Avery Point’s Global Café invites UConn Provost Michael Bradford to discuss MLK Jr.’s Letter from Birmingham Jail

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The Martin Luther King memorial honors MLK’s mission for freedom and justice for all people. This fight for justice continues to persist today. Photo by Bee Calder/Unsplash

On Wednesday afternoon, the University of Connecticut Avery Point Global Café and the Avery Point Director’s Office hosted Michael Bradford, UConn’s Provost for Faculty, Staff and Student Development, to discuss the letter Martin Luther King Jr. wrote from Birmingham Jail. The audience was able to ask Bradford any questions or simply share their insight on the subject.  

The Global Café is an “interdisciplinary learning community aimed at bringing the campus community together and examining real world issues that span across the disciplines and affect us all,” said Wolfley. It began 12 years ago. 

Coordinator for Global Café Laurie Wolfley began the discussion by sharing an excerpt of the letter with the audience. This particular section discussed the importance of non-violent actions, such as marches and sit-ins.  

MLK Jr. wrote, “Nonviolent direct action seeks to create such a crisis and establish such creative tension that a community that has consistently refused to negotiate is forced to confront the issue. It seeks so to dramatize the issue that it can no longer be ignored.”  

Bradford saw similarities between his own grandmother and MLK Jr, as he shared with the audience through a story that took place when he was much younger. During his life, Bradford witnessed his grandmother take a stance against oppression many times. One particular time, she used her ability to pass as White to swim in a pool that was strictly for White people. After she swam, she confessed her crime to the lifeguard and was arrested, before being bailed out by members of the NCAAP.  

“She was absolutely committed to standing up for her own equality, for her own humanity and she was willing to put herself out for other people; she was deeply committed,” he said. “Matter of fact, she is one of the strongest Black women I have ever known in my entire life.”  

When speaking about violent or nonviolent action, Bradford realized the importance of maintaining one’s own humanity throughout the process of demanding justice.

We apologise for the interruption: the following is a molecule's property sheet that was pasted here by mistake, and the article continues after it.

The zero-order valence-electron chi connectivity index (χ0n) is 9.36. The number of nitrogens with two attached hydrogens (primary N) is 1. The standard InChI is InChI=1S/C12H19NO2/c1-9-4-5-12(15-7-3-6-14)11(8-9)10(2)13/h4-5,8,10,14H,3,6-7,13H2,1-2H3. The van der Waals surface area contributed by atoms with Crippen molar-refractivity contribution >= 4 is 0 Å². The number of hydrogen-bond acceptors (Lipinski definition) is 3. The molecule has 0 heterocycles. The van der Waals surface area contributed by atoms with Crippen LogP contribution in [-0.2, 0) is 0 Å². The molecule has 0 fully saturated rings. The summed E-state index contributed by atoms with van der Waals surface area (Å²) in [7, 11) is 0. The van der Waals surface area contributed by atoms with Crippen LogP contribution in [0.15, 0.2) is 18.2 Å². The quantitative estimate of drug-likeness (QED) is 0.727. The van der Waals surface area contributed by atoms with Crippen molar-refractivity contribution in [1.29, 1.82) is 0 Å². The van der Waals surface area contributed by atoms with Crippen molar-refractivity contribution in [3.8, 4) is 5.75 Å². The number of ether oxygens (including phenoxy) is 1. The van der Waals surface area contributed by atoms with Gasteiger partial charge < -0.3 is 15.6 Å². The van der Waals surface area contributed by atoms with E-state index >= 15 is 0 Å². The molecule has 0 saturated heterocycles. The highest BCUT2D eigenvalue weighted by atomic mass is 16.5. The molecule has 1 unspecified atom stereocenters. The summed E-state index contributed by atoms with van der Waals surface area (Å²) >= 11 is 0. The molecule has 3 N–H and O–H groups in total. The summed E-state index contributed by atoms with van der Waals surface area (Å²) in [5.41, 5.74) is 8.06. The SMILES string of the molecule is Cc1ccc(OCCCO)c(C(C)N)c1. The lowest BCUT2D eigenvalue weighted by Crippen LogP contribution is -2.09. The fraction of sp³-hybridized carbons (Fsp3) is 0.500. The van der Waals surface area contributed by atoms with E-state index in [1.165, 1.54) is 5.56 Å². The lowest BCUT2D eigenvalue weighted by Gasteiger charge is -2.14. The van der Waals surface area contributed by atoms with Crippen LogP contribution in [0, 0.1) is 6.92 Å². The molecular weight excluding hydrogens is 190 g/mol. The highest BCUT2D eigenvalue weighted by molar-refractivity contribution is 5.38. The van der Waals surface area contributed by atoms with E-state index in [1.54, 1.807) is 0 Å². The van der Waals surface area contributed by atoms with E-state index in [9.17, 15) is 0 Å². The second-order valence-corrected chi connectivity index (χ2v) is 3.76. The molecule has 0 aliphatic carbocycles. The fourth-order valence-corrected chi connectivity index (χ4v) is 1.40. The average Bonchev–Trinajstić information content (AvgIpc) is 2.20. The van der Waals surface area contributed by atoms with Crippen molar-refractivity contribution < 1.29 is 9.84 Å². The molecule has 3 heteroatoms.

“Nonviolent action is probably one of the only ways to do that,” he said. “It’s not necessarily that the person that is committing the violence against those practicing nonviolence, it’s that the world sees, and those folks are shamed, and the folks that have the power to make some decisions feel that level of shame and act because at the end of the day it is about action.”  

According to many, there are still parallels between MLK Jr.’s letter and society today. He wrote, “Birmingham is probably the most thoroughly segregated city in the United States. Its unjust treatment of Negro in the courts is a notorious reality. There have been more unsolved bombings of Negro homes and churches in Birmingham than in any other city in this nation. These are hard, brutal, and unbelievable facts.” 

When comparing the past and the present, Bradford stated that he believed we have both moved forward and backward.  

“We see ourselves in this paradox,” he said. “We see ourselves having moved forward in so many ways as far as racial relations in this country, and we see ourselves either at a standstill or having moved backwards in some ways, and we’re living in that space.”  

He expresses his understanding that those who want to live in a White supremacist society feel that they are justified in their beliefs.  

“The ways to change that are no different than they were during the Civil Rights movement either,” said Bradford. “To act, to voice our ideas and objectives for equality, to press upon our politicians to create laws.”  

He states that many of the strategies used during the movement are just as valid then as they are today.  

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